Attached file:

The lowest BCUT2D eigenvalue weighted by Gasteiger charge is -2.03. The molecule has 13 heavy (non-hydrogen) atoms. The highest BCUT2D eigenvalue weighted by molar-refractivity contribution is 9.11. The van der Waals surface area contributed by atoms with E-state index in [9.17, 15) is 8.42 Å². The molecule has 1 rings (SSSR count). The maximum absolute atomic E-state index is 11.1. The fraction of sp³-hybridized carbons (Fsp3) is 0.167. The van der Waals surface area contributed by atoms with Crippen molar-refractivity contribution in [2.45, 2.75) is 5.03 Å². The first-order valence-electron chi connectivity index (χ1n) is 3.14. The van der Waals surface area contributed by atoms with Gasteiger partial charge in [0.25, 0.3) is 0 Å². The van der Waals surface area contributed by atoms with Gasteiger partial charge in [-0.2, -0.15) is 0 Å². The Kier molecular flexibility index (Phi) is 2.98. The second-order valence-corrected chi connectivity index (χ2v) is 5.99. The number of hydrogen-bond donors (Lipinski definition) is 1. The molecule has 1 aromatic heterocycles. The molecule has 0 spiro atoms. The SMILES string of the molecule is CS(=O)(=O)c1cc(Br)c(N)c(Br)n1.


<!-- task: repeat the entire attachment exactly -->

The lowest BCUT2D eigenvalue weighted by Gasteiger charge is -2.03. The molecule has 13 heavy (non-hydrogen) atoms. The highest BCUT2D eigenvalue weighted by molar-refractivity contribution is 9.11. The van der Waals surface area contributed by atoms with E-state index in [9.17, 15) is 8.42 Å². The molecule has 1 rings (SSSR count). The maximum absolute atomic E-state index is 11.1. The fraction of sp³-hybridized carbons (Fsp3) is 0.167. The van der Waals surface area contributed by atoms with Crippen molar-refractivity contribution in [2.45, 2.75) is 5.03 Å². The first-order valence-electron chi connectivity index (χ1n) is 3.14. The van der Waals surface area contributed by atoms with Gasteiger partial charge in [0.25, 0.3) is 0 Å². The van der Waals surface area contributed by atoms with Gasteiger partial charge in [-0.2, -0.15) is 0 Å². The Kier molecular flexibility index (Phi) is 2.98. The second-order valence-corrected chi connectivity index (χ2v) is 5.99. The number of hydrogen-bond donors (Lipinski definition) is 1. The molecule has 1 aromatic heterocycles. The molecule has 0 spiro atoms. The SMILES string of the molecule is CS(=O)(=O)c1cc(Br)c(N)c(Br)n1.